The annual Perseid meteor shower peaks the weekend of August 11 and 12, 2012.
EarthSky.org says the best times to watch are after midnight and before dawn August 11, 12 and 13. The meteor shower peaks between midnight and dawn Sunday, August 12.
The Perseids happen every summer at this time and are most visible in the Northern Hemisphere. For best viewing, find an area away from the glare of city lights and simply look up. The highest volume of meteors are usually visible in the dark hours just before dawn.
Longer-lasting “earthgrazer” meteors, which appear to travel horizontally across the sky, are often more visible in the evening sky. The Perseids fly every which way in the sky and on a moonless night, the Perseids produce 50 or more visible meteors per hour.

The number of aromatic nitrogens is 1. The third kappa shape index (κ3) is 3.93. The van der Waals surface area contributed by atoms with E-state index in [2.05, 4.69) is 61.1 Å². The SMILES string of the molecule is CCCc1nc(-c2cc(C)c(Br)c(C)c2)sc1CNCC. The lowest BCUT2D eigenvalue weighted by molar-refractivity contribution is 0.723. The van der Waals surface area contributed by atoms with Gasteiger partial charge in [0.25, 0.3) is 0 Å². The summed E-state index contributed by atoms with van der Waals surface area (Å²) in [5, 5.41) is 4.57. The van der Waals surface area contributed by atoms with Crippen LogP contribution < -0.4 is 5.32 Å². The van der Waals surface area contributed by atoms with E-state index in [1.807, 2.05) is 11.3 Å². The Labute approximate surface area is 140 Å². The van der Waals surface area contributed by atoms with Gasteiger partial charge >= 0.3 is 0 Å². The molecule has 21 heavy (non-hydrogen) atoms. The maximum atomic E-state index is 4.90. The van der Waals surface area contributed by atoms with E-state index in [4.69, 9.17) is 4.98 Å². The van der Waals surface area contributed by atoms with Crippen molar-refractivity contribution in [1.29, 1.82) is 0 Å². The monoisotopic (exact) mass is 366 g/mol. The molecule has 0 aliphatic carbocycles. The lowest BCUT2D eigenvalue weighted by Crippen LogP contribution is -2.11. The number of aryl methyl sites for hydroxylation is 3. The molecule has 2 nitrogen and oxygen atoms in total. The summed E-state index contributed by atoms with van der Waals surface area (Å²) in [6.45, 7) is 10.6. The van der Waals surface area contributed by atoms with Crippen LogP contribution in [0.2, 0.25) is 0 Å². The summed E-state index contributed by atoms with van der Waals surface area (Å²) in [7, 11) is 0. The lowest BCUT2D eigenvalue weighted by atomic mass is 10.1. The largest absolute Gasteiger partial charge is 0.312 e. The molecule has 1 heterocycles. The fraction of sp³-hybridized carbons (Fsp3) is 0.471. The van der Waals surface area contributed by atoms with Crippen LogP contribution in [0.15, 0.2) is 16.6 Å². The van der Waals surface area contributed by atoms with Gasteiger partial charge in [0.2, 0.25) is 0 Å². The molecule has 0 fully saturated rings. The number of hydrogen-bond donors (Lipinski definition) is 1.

The Perseid meteor shower is caused by remnants of Comet Swift-Tuttle and gets its name because it appears to originate in the constellation Perseus, just below Cassiopeia in the northeastern sky. It starts low in the sky at evening and climbs upward throughout the night.
NASA will host a live online chat during the overnight hours Saturday night to Sunday morning during which they will also stream video and answer questions. To check out the chat, click here.